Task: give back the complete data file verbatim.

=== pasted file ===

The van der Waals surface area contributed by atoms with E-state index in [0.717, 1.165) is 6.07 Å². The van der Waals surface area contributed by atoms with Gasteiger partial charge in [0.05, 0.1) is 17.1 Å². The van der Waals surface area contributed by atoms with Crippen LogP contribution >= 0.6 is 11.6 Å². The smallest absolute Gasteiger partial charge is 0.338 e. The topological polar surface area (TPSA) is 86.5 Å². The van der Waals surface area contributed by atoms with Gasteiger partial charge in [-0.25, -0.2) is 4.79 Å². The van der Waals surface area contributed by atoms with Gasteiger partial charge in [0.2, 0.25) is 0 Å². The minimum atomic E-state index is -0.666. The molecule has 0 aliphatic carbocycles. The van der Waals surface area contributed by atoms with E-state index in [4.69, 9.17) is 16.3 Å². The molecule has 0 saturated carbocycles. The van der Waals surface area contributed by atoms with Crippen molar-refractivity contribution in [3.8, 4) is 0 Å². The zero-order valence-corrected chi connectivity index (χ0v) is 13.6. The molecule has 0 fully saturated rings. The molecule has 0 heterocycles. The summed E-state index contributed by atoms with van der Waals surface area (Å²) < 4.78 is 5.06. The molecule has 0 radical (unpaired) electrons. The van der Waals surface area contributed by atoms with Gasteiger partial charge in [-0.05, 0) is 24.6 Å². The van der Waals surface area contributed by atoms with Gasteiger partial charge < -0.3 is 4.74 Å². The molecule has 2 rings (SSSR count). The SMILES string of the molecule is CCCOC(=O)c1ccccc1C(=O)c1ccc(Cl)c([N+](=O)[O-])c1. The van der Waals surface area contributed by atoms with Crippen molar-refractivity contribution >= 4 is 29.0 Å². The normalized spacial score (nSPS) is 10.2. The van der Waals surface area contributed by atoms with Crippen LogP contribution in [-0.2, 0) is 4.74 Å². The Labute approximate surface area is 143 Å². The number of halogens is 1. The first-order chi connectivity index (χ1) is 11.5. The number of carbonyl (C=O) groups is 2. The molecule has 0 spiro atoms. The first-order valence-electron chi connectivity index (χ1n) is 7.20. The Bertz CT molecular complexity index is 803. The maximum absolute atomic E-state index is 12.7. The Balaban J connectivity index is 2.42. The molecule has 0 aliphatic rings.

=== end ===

The van der Waals surface area contributed by atoms with E-state index in [0.717, 1.165) is 6.07 Å². The van der Waals surface area contributed by atoms with Gasteiger partial charge in [0.05, 0.1) is 17.1 Å². The van der Waals surface area contributed by atoms with Crippen LogP contribution >= 0.6 is 11.6 Å². The smallest absolute Gasteiger partial charge is 0.338 e. The topological polar surface area (TPSA) is 86.5 Å². The van der Waals surface area contributed by atoms with Gasteiger partial charge in [-0.25, -0.2) is 4.79 Å². The van der Waals surface area contributed by atoms with Gasteiger partial charge in [0.2, 0.25) is 0 Å². The minimum atomic E-state index is -0.666. The molecule has 0 aliphatic carbocycles. The van der Waals surface area contributed by atoms with E-state index in [4.69, 9.17) is 16.3 Å². The molecule has 0 saturated carbocycles. The van der Waals surface area contributed by atoms with Crippen molar-refractivity contribution in [3.8, 4) is 0 Å². The zero-order valence-corrected chi connectivity index (χ0v) is 13.6. The molecule has 0 fully saturated rings. The molecule has 0 heterocycles. The summed E-state index contributed by atoms with van der Waals surface area (Å²) < 4.78 is 5.06. The molecule has 0 radical (unpaired) electrons. The van der Waals surface area contributed by atoms with Gasteiger partial charge in [-0.05, 0) is 24.6 Å². The van der Waals surface area contributed by atoms with Gasteiger partial charge < -0.3 is 4.74 Å². The molecule has 2 rings (SSSR count). The SMILES string of the molecule is CCCOC(=O)c1ccccc1C(=O)c1ccc(Cl)c([N+](=O)[O-])c1. The van der Waals surface area contributed by atoms with Crippen molar-refractivity contribution >= 4 is 29.0 Å². The normalized spacial score (nSPS) is 10.2. The van der Waals surface area contributed by atoms with Crippen LogP contribution in [-0.2, 0) is 4.74 Å². The Labute approximate surface area is 143 Å². The number of halogens is 1. The first-order chi connectivity index (χ1) is 11.5. The number of carbonyl (C=O) groups is 2. The molecule has 0 spiro atoms. The first-order valence-electron chi connectivity index (χ1n) is 7.20. The Bertz CT molecular complexity index is 803. The maximum absolute atomic E-state index is 12.7. The Balaban J connectivity index is 2.42. The molecule has 0 aliphatic rings.